The children’s diabetes teams at The James Cook University Hospital and the Friarage Hospital urged schools and work places to go blue for World Diabetes Day on 14 November 2012.
Staff held a number of events to raise awareness of diabetes and raise vital funds for the Juvenile Diabetes Research Foundation (JDRF) and their hospital trust funds which directly benefit local children and young people.
Hospital staff wore blue accessories for the day in return for a £1 donation.
Paediatric diabetes nurse Kelly Rowe said: “South Tees Hospitals NHS Foundation Trust provides specialist diabetes care to over 180 children and young people.
This year alone in our area we have had children as young as 10 months old and up to 17 years newly diagnosed with Type1 diabetes.
“Type 1 diabetes is a life-threatening life-long condition where children and young people are dependent on insulin injections. Type 1 diabetes is no one’s fault, it is just bad luck.”
The children’s diabetes teams have trust funds which are used for supporting children and young people with diabetes and their families.
Donations are used to fund extra resources, group education sessions, awareness events and an annual residential trip to Marrick Priory – an action packed three days where children and young people learn to manage their diabetes independently and meet other young people with diabetes.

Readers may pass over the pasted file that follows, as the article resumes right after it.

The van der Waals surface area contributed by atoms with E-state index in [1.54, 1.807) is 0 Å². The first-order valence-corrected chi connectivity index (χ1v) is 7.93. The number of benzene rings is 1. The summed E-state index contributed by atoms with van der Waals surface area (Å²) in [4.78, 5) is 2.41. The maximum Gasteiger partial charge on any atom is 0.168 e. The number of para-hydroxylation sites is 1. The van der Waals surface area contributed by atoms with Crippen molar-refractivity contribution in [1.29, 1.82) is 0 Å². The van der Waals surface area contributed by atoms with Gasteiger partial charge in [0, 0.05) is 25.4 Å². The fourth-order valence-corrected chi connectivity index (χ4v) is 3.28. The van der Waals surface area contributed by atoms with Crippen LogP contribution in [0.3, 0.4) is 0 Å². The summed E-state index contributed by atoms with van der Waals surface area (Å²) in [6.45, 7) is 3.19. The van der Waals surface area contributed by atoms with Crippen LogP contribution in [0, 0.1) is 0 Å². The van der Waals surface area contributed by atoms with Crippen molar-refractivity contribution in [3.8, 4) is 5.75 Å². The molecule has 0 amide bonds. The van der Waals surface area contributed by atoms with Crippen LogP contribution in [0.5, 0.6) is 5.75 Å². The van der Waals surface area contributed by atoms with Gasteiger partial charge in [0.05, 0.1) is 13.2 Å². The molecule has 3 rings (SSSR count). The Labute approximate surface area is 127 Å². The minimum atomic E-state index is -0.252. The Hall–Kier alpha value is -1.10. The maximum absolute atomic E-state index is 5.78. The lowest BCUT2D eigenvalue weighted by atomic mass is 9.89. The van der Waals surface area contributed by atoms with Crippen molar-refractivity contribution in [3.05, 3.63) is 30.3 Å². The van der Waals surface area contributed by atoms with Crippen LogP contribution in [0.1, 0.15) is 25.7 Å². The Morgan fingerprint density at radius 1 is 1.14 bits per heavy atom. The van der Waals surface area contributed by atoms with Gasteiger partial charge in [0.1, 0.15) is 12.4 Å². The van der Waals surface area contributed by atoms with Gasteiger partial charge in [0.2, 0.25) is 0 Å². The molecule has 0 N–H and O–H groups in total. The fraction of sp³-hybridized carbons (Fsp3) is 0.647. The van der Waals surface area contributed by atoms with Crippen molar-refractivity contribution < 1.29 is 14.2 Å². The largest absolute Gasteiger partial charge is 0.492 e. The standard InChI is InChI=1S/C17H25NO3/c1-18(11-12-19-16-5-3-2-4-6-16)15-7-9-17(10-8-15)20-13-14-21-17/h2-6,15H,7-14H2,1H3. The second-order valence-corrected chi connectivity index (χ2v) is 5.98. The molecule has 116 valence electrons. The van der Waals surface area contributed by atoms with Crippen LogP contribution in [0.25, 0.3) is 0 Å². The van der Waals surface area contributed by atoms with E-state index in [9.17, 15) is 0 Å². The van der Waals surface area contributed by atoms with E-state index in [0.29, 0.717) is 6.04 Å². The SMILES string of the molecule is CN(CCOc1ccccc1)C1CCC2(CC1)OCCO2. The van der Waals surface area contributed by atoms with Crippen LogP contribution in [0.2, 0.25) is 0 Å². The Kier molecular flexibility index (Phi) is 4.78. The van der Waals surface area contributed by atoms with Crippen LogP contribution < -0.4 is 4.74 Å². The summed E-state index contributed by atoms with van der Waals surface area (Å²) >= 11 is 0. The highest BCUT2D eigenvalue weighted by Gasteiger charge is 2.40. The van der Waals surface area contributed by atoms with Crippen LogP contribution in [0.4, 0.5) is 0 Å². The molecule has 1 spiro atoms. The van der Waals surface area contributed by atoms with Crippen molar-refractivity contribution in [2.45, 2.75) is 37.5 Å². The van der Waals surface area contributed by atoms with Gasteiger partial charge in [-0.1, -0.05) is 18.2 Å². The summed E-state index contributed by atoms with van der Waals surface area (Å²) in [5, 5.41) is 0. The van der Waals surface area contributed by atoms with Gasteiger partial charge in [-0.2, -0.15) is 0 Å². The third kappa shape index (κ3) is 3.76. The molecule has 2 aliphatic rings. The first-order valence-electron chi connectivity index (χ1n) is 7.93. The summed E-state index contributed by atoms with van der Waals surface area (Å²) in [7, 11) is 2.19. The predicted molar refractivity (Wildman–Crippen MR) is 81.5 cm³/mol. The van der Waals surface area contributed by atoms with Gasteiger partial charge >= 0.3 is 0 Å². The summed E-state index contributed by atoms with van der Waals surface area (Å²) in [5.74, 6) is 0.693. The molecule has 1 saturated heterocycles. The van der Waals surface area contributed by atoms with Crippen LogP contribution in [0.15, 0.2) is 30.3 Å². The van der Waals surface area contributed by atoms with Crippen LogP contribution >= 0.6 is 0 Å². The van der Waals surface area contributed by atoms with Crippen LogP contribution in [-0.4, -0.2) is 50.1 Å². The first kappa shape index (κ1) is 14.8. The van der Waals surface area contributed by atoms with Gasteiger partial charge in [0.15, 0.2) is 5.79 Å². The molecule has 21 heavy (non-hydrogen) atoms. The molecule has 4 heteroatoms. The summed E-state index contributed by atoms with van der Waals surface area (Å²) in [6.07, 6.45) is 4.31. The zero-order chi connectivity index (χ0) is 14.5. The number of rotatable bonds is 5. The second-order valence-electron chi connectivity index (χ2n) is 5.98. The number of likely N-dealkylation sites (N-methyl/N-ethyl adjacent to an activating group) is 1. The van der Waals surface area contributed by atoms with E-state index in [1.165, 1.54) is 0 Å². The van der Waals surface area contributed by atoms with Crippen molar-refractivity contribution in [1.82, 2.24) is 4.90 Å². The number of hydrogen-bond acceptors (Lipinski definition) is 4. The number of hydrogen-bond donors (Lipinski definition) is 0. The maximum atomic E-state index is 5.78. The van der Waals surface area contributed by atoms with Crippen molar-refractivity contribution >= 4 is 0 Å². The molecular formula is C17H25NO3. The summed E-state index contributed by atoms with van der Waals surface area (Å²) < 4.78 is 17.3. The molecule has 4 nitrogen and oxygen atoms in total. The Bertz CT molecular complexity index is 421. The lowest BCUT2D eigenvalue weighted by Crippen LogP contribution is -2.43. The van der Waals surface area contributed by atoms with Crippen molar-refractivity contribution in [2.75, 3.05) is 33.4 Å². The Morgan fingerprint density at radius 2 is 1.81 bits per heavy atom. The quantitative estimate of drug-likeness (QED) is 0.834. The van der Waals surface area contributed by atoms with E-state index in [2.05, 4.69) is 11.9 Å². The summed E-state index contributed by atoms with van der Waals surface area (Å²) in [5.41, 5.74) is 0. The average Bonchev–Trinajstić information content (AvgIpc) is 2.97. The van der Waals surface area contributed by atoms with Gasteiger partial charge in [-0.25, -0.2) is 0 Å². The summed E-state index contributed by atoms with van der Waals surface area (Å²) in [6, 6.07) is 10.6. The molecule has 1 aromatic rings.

JDRF funds are used to finance vital research into a cure for Type 1 diabetes and its associated complications.
Signs and symptoms
If you are aware of any child or adult with the following symptoms please urge them to see their GP as soon as possible:
- Frequently passing urine
- Increased thirst
- Weight loss
Type 1 diabetes – did you know?
- World Diabetes Day is marked around the world on 14 November
- The rate of people affected by type 1 diabetes is increasing by four per cent annually, particularly in children under five
- Type 1 diabetes can occur at any age, but is most commonly diagnosed during childhood and adolescence
- There are approximately 23,500 children and young people under the age of 18 years with Type 1 diabetes
- It occurs when the body’s own defense system (the immune system) attacks and destroys the insulin-producing cells in the pancreas. What causes the immune system to do this is not entirely known
- Children and young people with Type 1 diabetes must test blood glucose levels and inject insulin several times every day
- Type 1 diabetes is no one’s fault, it is not due to lifestyle or diet, it is just bad luck